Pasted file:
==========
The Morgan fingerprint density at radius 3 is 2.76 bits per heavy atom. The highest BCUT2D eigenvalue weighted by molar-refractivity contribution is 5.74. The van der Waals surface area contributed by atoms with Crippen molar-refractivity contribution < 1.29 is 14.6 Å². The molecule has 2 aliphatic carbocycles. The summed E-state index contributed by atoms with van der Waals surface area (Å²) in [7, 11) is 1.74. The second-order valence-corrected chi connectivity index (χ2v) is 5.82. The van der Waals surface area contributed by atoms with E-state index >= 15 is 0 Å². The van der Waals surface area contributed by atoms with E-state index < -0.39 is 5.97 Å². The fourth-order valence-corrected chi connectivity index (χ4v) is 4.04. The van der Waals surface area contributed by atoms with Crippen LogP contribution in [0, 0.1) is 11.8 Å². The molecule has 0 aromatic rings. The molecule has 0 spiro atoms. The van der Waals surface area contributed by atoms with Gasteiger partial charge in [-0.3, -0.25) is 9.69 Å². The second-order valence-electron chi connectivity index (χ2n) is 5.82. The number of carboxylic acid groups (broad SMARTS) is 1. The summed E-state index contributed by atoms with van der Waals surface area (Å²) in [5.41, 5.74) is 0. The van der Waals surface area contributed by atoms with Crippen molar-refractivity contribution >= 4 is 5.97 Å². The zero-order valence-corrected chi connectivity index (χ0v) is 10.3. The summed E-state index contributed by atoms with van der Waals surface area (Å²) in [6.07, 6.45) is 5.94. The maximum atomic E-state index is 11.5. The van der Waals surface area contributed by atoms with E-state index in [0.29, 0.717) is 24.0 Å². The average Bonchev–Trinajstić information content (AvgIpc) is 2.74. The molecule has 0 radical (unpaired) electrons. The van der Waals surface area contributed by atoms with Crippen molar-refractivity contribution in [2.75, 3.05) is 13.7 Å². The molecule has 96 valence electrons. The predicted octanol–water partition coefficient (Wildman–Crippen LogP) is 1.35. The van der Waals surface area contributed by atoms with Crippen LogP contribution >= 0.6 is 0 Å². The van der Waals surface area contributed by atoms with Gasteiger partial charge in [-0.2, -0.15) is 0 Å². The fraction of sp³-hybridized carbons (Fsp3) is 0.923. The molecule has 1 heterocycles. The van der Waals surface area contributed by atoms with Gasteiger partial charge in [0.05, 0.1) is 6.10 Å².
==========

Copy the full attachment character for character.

The Morgan fingerprint density at radius 3 is 2.76 bits per heavy atom. The highest BCUT2D eigenvalue weighted by molar-refractivity contribution is 5.74. The van der Waals surface area contributed by atoms with Crippen molar-refractivity contribution < 1.29 is 14.6 Å². The molecule has 2 aliphatic carbocycles. The summed E-state index contributed by atoms with van der Waals surface area (Å²) in [7, 11) is 1.74. The second-order valence-corrected chi connectivity index (χ2v) is 5.82. The van der Waals surface area contributed by atoms with E-state index >= 15 is 0 Å². The van der Waals surface area contributed by atoms with E-state index < -0.39 is 5.97 Å². The fourth-order valence-corrected chi connectivity index (χ4v) is 4.04. The van der Waals surface area contributed by atoms with Crippen LogP contribution in [0, 0.1) is 11.8 Å². The molecule has 0 aromatic rings. The molecule has 0 spiro atoms. The van der Waals surface area contributed by atoms with Gasteiger partial charge in [-0.3, -0.25) is 9.69 Å². The second-order valence-electron chi connectivity index (χ2n) is 5.82. The number of carboxylic acid groups (broad SMARTS) is 1. The summed E-state index contributed by atoms with van der Waals surface area (Å²) in [5.41, 5.74) is 0. The van der Waals surface area contributed by atoms with Crippen molar-refractivity contribution >= 4 is 5.97 Å². The zero-order valence-corrected chi connectivity index (χ0v) is 10.3. The summed E-state index contributed by atoms with van der Waals surface area (Å²) in [6.07, 6.45) is 5.94. The maximum atomic E-state index is 11.5. The van der Waals surface area contributed by atoms with E-state index in [0.29, 0.717) is 24.0 Å². The average Bonchev–Trinajstić information content (AvgIpc) is 2.74. The molecule has 0 radical (unpaired) electrons. The van der Waals surface area contributed by atoms with Crippen molar-refractivity contribution in [2.75, 3.05) is 13.7 Å². The molecule has 96 valence electrons. The predicted octanol–water partition coefficient (Wildman–Crippen LogP) is 1.35. The van der Waals surface area contributed by atoms with Crippen LogP contribution >= 0.6 is 0 Å². The van der Waals surface area contributed by atoms with Gasteiger partial charge in [-0.2, -0.15) is 0 Å². The fraction of sp³-hybridized carbons (Fsp3) is 0.923. The molecule has 1 heterocycles. The van der Waals surface area contributed by atoms with Gasteiger partial charge in [0.05, 0.1) is 6.10 Å².